After learning all I could about Tobasco, browsing in the store, and sampling the foods I made my way further east through New Orleans and into Mississippi.I stopped at their welcome center just inside the western border to collect a map and tourist info. I planned to spend the night at a state park in a town named Gautier. I thought it was probably pronounced Go-tay or Go-tier but learned at the welcome center that it is called Go-shay. The state park was completely full so I quickly found another RV park to spend the night. The entire state is only about 75 miles wide, at least the southern portion. The next morning I drove to the town of Theodore AL to visit the Bellingrath Home and Garden. It was a beautiful sunny morning, but the temperature was only in the 40s. See, they even covered some of the plants.
I wondered about my sanity in visiting a garden in the winter but enjoyed my wandering anyway. This place is very unusual in that the gardens were designed and planted and even opened to the public before the house was built. Mr. Bellingrath owned a very successful franchise to bottle Coca-Cola in Mobile and was advised by his doctor to learn to relax so he purchased a fish camp along the Fowl River. His wife wanted to create a beautiful garden and their legacy is visited by thousands every year. I would love to come back in the spring or summer when this gorgeous rose garden is in bloom
Can't you see yourself relaxing on this bench in the shade on a hot day?
Of course, they have their own greenhouse where all kinds of tropical plants were blooming in a riot of color, like this close up of an orange hibiscus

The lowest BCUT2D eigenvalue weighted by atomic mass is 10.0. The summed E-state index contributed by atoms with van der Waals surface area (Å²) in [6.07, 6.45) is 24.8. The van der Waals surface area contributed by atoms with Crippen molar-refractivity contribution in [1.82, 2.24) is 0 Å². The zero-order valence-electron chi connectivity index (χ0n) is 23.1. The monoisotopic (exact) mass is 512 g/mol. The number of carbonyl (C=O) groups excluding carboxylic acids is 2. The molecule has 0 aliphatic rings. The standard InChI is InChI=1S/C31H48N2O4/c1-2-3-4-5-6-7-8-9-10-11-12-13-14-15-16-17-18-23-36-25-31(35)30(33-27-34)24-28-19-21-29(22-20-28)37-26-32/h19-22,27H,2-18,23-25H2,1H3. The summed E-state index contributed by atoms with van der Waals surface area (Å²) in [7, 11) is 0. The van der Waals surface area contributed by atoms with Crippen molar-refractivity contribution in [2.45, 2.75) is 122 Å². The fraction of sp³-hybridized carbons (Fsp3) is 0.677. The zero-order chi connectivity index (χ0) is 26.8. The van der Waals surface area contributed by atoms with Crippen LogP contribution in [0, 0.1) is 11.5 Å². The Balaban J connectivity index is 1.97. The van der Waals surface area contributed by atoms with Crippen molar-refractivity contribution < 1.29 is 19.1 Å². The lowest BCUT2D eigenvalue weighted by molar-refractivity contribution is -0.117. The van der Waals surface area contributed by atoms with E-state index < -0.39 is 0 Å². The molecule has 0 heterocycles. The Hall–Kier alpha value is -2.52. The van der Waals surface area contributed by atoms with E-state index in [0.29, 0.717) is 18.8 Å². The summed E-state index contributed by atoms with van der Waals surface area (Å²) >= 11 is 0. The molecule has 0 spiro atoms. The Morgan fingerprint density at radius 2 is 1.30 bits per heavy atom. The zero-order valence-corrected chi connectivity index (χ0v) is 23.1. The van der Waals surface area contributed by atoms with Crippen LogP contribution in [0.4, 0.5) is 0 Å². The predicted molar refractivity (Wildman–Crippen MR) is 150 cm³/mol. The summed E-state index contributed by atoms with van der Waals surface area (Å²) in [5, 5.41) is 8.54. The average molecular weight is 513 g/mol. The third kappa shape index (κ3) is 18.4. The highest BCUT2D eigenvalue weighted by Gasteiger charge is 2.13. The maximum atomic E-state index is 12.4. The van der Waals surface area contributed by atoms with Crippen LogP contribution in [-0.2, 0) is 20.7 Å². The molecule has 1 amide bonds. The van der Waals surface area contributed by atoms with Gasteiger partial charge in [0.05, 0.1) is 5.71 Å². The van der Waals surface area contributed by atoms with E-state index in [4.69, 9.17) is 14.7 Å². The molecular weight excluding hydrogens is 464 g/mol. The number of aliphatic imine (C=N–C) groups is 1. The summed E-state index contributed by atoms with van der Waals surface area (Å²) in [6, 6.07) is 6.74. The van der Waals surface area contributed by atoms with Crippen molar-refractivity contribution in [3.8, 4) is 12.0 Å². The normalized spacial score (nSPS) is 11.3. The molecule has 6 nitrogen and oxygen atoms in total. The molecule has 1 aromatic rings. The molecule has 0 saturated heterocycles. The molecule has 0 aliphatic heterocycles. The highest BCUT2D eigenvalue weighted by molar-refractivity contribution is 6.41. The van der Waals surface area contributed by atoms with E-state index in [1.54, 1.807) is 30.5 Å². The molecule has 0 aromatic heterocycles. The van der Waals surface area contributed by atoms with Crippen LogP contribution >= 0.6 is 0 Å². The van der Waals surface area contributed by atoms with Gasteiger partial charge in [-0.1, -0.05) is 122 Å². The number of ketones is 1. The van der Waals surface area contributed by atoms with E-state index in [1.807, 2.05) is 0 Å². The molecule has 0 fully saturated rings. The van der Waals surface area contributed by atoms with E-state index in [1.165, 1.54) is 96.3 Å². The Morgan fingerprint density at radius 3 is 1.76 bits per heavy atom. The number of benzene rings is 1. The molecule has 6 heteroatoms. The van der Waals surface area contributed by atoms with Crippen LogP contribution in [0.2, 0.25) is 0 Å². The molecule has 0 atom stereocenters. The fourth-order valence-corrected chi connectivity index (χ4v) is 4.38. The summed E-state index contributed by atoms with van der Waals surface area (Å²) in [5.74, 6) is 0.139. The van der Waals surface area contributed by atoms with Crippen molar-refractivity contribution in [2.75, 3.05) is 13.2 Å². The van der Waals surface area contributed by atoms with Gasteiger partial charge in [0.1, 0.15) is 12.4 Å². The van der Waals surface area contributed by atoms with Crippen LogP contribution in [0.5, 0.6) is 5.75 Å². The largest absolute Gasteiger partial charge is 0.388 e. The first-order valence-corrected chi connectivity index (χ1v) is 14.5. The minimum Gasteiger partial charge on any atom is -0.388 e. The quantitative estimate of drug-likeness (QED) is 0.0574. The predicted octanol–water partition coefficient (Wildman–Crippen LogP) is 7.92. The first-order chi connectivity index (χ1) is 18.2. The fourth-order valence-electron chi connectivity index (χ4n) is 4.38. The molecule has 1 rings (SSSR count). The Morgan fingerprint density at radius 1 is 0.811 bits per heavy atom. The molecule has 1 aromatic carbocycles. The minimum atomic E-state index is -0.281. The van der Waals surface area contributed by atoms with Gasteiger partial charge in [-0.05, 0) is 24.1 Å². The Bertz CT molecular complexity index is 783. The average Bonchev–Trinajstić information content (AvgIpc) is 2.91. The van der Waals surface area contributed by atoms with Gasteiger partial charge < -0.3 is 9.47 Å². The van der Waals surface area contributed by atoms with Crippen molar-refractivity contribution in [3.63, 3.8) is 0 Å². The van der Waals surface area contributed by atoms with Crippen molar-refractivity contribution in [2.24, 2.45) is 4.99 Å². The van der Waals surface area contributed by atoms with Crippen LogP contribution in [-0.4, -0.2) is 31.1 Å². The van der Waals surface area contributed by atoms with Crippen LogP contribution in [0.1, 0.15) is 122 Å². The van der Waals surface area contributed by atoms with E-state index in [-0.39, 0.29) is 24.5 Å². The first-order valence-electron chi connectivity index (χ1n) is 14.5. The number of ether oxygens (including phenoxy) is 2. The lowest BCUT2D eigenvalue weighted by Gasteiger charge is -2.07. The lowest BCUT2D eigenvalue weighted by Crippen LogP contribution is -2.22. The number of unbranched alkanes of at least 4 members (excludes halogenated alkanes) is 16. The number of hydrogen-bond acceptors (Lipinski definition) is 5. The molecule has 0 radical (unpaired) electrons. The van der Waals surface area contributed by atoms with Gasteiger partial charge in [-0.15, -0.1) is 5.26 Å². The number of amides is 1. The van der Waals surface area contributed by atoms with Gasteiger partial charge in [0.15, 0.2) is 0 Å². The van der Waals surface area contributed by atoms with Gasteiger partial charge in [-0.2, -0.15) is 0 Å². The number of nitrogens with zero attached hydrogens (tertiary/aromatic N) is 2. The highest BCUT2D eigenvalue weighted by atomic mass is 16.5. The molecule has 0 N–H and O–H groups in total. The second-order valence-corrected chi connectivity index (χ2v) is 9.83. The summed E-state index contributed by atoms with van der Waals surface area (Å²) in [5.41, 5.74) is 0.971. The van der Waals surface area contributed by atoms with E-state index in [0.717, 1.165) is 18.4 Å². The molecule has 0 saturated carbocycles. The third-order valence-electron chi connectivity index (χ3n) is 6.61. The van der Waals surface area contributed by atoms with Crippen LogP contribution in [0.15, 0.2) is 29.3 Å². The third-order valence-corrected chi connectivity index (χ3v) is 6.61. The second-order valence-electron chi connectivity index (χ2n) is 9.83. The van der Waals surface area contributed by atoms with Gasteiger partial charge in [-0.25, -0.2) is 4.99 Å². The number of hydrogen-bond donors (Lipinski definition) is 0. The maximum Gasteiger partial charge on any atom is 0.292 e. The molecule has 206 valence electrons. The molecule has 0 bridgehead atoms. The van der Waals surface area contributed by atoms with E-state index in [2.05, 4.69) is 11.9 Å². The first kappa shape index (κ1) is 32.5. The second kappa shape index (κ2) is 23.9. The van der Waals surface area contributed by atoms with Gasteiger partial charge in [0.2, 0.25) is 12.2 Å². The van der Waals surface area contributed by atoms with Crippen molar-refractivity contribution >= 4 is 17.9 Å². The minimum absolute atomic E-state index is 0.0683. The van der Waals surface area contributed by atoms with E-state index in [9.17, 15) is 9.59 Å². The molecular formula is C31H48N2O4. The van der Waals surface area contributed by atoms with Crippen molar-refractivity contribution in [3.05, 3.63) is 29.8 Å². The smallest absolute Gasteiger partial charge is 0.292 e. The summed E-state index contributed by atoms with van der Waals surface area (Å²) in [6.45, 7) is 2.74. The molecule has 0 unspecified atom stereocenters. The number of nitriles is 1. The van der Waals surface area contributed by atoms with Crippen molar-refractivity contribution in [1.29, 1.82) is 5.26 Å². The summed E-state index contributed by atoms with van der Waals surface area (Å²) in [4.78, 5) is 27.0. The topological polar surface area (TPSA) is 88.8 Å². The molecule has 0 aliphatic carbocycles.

The next area is called the great lawn and is bordered by this 40 foot border, featuring over 40,000 plants which are changed 4 times a year.
As you got closer to the house, there were more statues, fountains and benches like this one.
They utilized the natural thermal springs that were present on the property. This one is called "the grotto"
and the water trickles into the river. Here is a view of the house from the level of the river
There are several levels of terraces, each with its own gorgeous landscaping. This one, called the "north terrace" was Mrs. Bellingraths' favorite and she loved to have tea here.
Here is another view of the house, at the entrance where the tour started.
No photos were permitted inside, except for this courtyard
which reminded me of New Orleans. There were 3 dining rooms, including the formal one which featured a table that once belonged to the English Lord Lipton, the famous tea merchant. There were priceless porcelain figures, 9 sets of china, and huge, heavy silver serving pieces of all kinds. After the house tour, I continued on to see this beautiful lake aptly named Mirror Lake.
A hurricane several years ago took many of the trees that grew around its shore and it was decided to leave more green and open space. This started as a small mill pond but was cleaned up, dredged and enlarged to allow visitors to walk around its circumference. Like elsewhere, there were many sitting areas and statues like this regal fellow.
The last place I checked out was this tiny chapel, restored to honor the garden club who help maintain the grounds after the Billingraths death turned this beautiful place into the non-profit organization it is today.